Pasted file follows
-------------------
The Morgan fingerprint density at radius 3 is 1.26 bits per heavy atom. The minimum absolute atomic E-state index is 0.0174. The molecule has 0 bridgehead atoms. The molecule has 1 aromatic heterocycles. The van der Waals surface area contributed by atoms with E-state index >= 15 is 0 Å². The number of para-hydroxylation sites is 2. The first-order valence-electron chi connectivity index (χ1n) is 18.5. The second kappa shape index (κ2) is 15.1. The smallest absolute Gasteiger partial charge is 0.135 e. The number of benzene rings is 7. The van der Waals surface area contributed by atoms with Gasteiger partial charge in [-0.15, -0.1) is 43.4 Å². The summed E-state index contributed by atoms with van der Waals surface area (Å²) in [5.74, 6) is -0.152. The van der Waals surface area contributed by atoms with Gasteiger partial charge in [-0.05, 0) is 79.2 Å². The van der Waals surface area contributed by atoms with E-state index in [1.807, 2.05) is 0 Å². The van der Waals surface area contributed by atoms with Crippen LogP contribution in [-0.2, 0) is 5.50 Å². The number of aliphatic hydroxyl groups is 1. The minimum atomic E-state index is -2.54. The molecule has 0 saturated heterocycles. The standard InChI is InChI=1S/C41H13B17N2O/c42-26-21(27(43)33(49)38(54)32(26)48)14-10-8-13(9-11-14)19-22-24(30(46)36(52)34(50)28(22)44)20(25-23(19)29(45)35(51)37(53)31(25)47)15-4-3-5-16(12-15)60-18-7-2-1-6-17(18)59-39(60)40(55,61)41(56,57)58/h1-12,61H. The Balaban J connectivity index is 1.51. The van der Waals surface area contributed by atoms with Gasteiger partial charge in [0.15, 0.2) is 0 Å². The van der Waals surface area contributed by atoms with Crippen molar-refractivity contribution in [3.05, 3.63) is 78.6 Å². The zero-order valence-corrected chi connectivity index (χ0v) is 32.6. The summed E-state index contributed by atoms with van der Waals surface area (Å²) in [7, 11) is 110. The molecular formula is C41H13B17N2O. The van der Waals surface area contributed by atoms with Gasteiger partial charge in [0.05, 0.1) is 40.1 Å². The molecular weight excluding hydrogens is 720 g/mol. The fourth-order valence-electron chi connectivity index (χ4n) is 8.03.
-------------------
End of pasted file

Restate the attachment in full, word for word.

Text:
The Morgan fingerprint density at radius 3 is 1.26 bits per heavy atom. The minimum absolute atomic E-state index is 0.0174. The molecule has 0 bridgehead atoms. The molecule has 1 aromatic heterocycles. The van der Waals surface area contributed by atoms with E-state index >= 15 is 0 Å². The number of para-hydroxylation sites is 2. The first-order valence-electron chi connectivity index (χ1n) is 18.5. The second kappa shape index (κ2) is 15.1. The smallest absolute Gasteiger partial charge is 0.135 e. The number of benzene rings is 7. The van der Waals surface area contributed by atoms with Gasteiger partial charge in [-0.15, -0.1) is 43.4 Å². The summed E-state index contributed by atoms with van der Waals surface area (Å²) in [5.74, 6) is -0.152. The van der Waals surface area contributed by atoms with Gasteiger partial charge in [-0.05, 0) is 79.2 Å². The van der Waals surface area contributed by atoms with E-state index in [1.807, 2.05) is 0 Å². The van der Waals surface area contributed by atoms with Crippen LogP contribution in [-0.2, 0) is 5.50 Å². The number of aliphatic hydroxyl groups is 1. The minimum atomic E-state index is -2.54. The molecule has 0 saturated heterocycles. The standard InChI is InChI=1S/C41H13B17N2O/c42-26-21(27(43)33(49)38(54)32(26)48)14-10-8-13(9-11-14)19-22-24(30(46)36(52)34(50)28(22)44)20(25-23(19)29(45)35(51)37(53)31(25)47)15-4-3-5-16(12-15)60-18-7-2-1-6-17(18)59-39(60)40(55,61)41(56,57)58/h1-12,61H. The Balaban J connectivity index is 1.51. The van der Waals surface area contributed by atoms with Gasteiger partial charge in [0.15, 0.2) is 0 Å². The van der Waals surface area contributed by atoms with Crippen molar-refractivity contribution in [3.05, 3.63) is 78.6 Å². The zero-order valence-corrected chi connectivity index (χ0v) is 32.6. The summed E-state index contributed by atoms with van der Waals surface area (Å²) in [7, 11) is 110. The molecular formula is C41H13B17N2O. The van der Waals surface area contributed by atoms with Gasteiger partial charge in [0.05, 0.1) is 40.1 Å². The molecular weight excluding hydrogens is 720 g/mol. The fourth-order valence-electron chi connectivity index (χ4n) is 8.03.